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Peter Schworm and Ellen Ishkanian wrote an article in today’s Globe about what communities are doing to deal with teen suicide, with an emphasis on Newton and speaking openly about the recent suicides.

Contrary to what Dr. Susan Swick, Newton Wellesley Hospital’s chief of child and adolescent psychiatry,  reportedly said Tuesday night about suicide not being contagious, this article references Christine Moutier, chief medical officer at the American Foundation for Suicide Prevention, who said, “Between 1 percent and 5 percent of all reported suicides result from a phenomenon specialists call contagion, or copycat, suicides.”

I’m relieved to see that somebody corrected Swick (every journalist should know that there is such a thing as copycat suicides). And I’m very pleased to know that school and city administrators are not being evasive about these suicides. They’re in a tough position. They want to protect the privacy of the families but their job is to protect the safety of the rest of the students in the school system.

So, here’s what I want to know: When does the focus change from helping kids cope with this trauma to understanding why this is happening in the first place and how do we prevent it from happening again.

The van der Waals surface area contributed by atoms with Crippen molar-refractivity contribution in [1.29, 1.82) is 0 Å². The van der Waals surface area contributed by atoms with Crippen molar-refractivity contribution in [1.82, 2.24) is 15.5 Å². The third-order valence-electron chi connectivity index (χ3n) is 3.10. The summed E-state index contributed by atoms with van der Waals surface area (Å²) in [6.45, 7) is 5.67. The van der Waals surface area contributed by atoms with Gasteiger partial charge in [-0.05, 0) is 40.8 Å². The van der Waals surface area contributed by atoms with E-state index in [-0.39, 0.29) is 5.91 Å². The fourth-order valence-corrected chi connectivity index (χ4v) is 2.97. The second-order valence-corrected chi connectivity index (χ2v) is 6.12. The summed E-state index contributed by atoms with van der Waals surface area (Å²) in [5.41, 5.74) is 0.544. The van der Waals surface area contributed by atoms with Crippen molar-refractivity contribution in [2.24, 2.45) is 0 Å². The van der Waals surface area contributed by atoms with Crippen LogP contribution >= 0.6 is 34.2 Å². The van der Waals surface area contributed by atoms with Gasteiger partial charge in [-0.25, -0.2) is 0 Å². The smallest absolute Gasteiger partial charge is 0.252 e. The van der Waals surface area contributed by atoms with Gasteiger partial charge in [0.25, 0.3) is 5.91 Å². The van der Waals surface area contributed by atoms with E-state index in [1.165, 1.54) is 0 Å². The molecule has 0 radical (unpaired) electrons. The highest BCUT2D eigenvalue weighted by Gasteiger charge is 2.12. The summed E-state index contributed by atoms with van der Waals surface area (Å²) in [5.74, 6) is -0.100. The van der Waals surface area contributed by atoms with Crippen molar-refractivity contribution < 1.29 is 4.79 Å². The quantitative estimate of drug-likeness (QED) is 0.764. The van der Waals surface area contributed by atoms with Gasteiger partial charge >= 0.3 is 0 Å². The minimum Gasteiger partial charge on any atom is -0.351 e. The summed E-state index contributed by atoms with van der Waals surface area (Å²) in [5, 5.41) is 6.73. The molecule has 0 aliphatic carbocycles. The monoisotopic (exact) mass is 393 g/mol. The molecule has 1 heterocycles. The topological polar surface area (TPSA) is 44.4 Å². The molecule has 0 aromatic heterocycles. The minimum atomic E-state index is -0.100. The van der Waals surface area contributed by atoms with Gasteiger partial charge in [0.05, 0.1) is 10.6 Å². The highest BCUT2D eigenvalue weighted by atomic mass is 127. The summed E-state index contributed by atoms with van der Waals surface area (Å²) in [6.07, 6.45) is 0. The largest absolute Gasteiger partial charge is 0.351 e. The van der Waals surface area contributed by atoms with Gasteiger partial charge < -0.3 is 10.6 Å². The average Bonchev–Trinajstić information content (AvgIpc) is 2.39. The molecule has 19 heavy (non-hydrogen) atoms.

It’s hard to talk about this without someone saying, “It’s too soon” or “This isn’t the time and place.” But when is it the time and place? Should we use this opportunity to discuss stress in our high schools?

Perhaps stress was not a factor in the decisions that Karen, Katie and Roee made, but we know from the 2012-2013 Youth Risk Behavior Survey that 74% of high school students describe their lives as “somewhat or very stressful.” The same survey tells us that school pressure increased 5% over just two years. And, 9% of high schoolers had seriously considered suicide (not necessarily connected to stress) in the year prior to the survey.

It’s taken me a long time to understand the pressure placed on Newton South students. I assume North isn’t much different but I don’t know. And we certainly aren’t the only school district in the country where kids get the message that if they aren’t successful in high school, their lives are doomed.

We need to look at the messages we send our kids. We live in a culture where it’s not unusual for a teacher to tell his 9th graders that if they don’t take Honors Math, they won’t get into an Ivy League College. That should not be ok.

Our schools do so much for our children that is right. It is my opinion that helping them manage stress is not on that list.

It is time for school administrators, teachers, and parents to look inward, not just to see what we can do in the aftermath of tragedy, but to question what we should be doing differently.

 

 

 

 

 

 







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